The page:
Learning the basics of democracy

Learning the basics of democracy

The Hindu College, Delhi University, recently held its annual event ‘The Hindu Policy Summit -2014’ over August 22, 23 and 24 and witnessed a whopping participation of no less than 350 students from across the country.

The Policy Summit is a simulation of Parliamentary proceedings where students are given the stage to express their views on a variety of issues of national concern. They assume the roles of chief ministers, heads of different political parties and even lobby groups and draft laws akin to ministers in the Parliament.

This is only the second year of this unique event held at the Hindu College, but it has already garnered massive participation and enthusiasm among students.

This year, the event was thrown open to not just colleges and universities but also schools. A delegation came from as far as Sanskriti School in Guwahati. Then there were teams from Chandigarh Engineering College, ISCAI University (Dehradun), Hidayatullah National Law University (Hyderabad), and from closer home, Jawaharlal Nehru University, Jamia Millia Islamia University, Ambedkar University and practically all DU colleges.

They gathered at the Vallabhbhai Patel Conference Centre in North Campus and were addressed by the chief guest, senior journalist Kishalay Bhattacharjee, following which everyone slipped into their roles as CMs of UP, Sikkim, Goa, etc. and heads of political groups to engage in heated political debates.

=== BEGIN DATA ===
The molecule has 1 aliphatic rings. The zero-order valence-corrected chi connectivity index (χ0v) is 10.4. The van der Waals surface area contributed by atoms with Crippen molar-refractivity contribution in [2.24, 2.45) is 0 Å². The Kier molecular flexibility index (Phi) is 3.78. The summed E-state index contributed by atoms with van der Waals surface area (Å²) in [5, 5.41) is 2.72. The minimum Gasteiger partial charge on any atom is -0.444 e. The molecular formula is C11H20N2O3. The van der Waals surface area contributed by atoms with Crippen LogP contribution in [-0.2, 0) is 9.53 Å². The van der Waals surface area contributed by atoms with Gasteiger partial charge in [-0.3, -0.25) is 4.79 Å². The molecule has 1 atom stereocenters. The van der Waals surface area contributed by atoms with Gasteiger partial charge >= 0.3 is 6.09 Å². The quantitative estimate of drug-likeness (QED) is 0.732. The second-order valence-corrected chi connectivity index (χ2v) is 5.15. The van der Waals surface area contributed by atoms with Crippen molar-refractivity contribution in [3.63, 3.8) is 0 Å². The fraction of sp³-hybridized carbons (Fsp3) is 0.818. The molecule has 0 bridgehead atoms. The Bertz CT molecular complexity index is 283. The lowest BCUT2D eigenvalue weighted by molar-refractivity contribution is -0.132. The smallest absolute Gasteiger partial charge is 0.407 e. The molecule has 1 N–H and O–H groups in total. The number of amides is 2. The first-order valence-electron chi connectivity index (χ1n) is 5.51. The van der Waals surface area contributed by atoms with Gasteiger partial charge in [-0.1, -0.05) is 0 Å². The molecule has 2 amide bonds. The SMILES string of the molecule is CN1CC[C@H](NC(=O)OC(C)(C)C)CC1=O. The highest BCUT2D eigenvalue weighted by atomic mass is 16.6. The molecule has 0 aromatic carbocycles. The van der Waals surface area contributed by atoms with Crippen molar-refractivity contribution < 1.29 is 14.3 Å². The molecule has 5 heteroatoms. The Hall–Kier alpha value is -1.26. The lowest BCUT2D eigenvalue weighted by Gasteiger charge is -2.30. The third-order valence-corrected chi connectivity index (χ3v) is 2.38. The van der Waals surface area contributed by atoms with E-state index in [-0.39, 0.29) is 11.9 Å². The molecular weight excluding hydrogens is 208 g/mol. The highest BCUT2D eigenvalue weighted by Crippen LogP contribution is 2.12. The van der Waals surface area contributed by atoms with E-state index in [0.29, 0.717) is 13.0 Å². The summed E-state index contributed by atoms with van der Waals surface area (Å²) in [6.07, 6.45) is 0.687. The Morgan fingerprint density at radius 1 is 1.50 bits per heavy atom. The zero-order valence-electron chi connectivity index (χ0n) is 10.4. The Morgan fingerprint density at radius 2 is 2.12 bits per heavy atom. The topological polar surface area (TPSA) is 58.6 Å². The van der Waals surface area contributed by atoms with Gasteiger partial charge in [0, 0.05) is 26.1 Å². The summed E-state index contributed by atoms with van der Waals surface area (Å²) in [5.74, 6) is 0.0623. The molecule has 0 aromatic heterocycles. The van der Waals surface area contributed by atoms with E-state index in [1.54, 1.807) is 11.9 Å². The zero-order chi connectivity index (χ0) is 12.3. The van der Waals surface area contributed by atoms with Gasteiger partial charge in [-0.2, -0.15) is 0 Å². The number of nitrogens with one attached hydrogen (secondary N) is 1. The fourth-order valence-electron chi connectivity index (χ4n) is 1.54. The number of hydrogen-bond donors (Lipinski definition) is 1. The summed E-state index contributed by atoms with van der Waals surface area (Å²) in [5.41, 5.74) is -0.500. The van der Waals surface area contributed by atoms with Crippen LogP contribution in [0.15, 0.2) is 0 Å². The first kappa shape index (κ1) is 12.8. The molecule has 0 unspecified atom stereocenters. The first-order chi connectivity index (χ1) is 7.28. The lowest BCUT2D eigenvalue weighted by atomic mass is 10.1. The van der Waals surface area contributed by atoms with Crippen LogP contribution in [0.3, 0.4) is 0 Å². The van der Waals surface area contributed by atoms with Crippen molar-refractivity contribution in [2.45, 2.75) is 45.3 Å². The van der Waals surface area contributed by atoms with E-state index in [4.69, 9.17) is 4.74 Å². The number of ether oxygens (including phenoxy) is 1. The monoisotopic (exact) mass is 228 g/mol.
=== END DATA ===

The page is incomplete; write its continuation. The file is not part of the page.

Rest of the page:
Probably the issue that was closest to students’ hearts and saw the lengthiest discussion was ‘Reforms in higher education’. Children spoke unequivocally about the lack of quality colleges and universities in each part of the country which pushes them to part from home and crowd metropolitan cities. Predictably, the question of restructuring of courses and the controversy surrounding the four-year undergraduate programme also came up and some students complained that they have to consider universities abroad for lack of reforms.

Some others took up cudgels on behalf of the thousands who study in private universities and demanded government interference to standardise fees, curriculum and in selection of teachers at such educational institutes.

The other topics that came up for discussion were Uniform Civil Code, Article 370, India’s Foreign Policy and Economic Reforms in India. In a show of how well-read and informed youngsters are these days, students spoke passionately about how the lack of a Uniform Civil Code leads to atrocities on one gender in the name of religion.

Participants also went back in history, analysing the speeches of national and Kashmiri leaders of yore, to read into the finer details of Article 370 and draw their conclusions.

At the end of the three-day discussion, a Best Representative Award was given away on each topic. The Best Delegate Award went to Gyanbharti School, Saket.

Gaurav Sanawal, president of the Symposium Society of Hindu College, which holds this event, said, “This was a very successful edition of The Policy Summit. We have compiled the ‘draft legislations’ on each topic and have shared it with our chief guest who will now see how to translate them into action. Besides, we will now put up these on social media networks. As many students like us, as possible, should be made aware of these issues so that they think about the problems that even the last person in the country is facing.”